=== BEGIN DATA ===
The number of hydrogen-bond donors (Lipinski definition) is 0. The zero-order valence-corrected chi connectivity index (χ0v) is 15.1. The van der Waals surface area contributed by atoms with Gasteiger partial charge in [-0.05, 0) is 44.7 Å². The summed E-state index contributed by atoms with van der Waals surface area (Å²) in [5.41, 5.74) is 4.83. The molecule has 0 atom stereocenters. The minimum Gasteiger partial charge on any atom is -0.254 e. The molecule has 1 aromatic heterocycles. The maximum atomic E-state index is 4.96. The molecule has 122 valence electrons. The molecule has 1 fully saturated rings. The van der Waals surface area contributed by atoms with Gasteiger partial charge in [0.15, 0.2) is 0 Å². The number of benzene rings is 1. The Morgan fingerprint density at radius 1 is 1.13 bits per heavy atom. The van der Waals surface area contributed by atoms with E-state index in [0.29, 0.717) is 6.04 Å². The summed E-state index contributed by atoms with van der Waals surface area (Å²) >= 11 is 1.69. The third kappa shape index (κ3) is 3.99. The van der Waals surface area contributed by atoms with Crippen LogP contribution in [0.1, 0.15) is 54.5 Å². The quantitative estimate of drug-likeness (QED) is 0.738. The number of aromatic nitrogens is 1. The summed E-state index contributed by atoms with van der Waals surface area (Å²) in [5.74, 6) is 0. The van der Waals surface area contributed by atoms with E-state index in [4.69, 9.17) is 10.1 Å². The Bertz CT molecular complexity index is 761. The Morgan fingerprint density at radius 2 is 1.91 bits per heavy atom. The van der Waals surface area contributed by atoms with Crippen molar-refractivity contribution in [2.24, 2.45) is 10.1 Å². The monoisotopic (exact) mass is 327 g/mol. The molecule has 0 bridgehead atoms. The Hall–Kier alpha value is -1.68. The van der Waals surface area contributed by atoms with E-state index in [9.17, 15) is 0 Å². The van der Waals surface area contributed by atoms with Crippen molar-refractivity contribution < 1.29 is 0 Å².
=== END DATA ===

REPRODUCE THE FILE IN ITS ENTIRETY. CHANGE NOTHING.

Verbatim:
The number of hydrogen-bond donors (Lipinski definition) is 0. The zero-order valence-corrected chi connectivity index (χ0v) is 15.1. The van der Waals surface area contributed by atoms with Gasteiger partial charge in [-0.05, 0) is 44.7 Å². The summed E-state index contributed by atoms with van der Waals surface area (Å²) in [5.41, 5.74) is 4.83. The molecule has 0 atom stereocenters. The minimum Gasteiger partial charge on any atom is -0.254 e. The molecule has 1 aromatic heterocycles. The maximum atomic E-state index is 4.96. The molecule has 122 valence electrons. The molecule has 1 fully saturated rings. The van der Waals surface area contributed by atoms with Gasteiger partial charge in [0.15, 0.2) is 0 Å². The number of benzene rings is 1. The Morgan fingerprint density at radius 1 is 1.13 bits per heavy atom. The van der Waals surface area contributed by atoms with E-state index in [0.29, 0.717) is 6.04 Å². The summed E-state index contributed by atoms with van der Waals surface area (Å²) >= 11 is 1.69. The third kappa shape index (κ3) is 3.99. The van der Waals surface area contributed by atoms with Crippen LogP contribution in [0.1, 0.15) is 54.5 Å². The quantitative estimate of drug-likeness (QED) is 0.738. The number of aromatic nitrogens is 1. The summed E-state index contributed by atoms with van der Waals surface area (Å²) in [5.74, 6) is 0. The van der Waals surface area contributed by atoms with E-state index in [4.69, 9.17) is 10.1 Å². The Bertz CT molecular complexity index is 761. The Morgan fingerprint density at radius 2 is 1.91 bits per heavy atom. The van der Waals surface area contributed by atoms with Crippen molar-refractivity contribution in [2.24, 2.45) is 10.1 Å². The monoisotopic (exact) mass is 327 g/mol. The molecule has 0 bridgehead atoms. The Hall–Kier alpha value is -1.68. The van der Waals surface area contributed by atoms with E-state index in [9.17, 15) is 0 Å². The van der Waals surface area contributed by atoms with Crippen molar-refractivity contribution < 1.29 is 0 Å².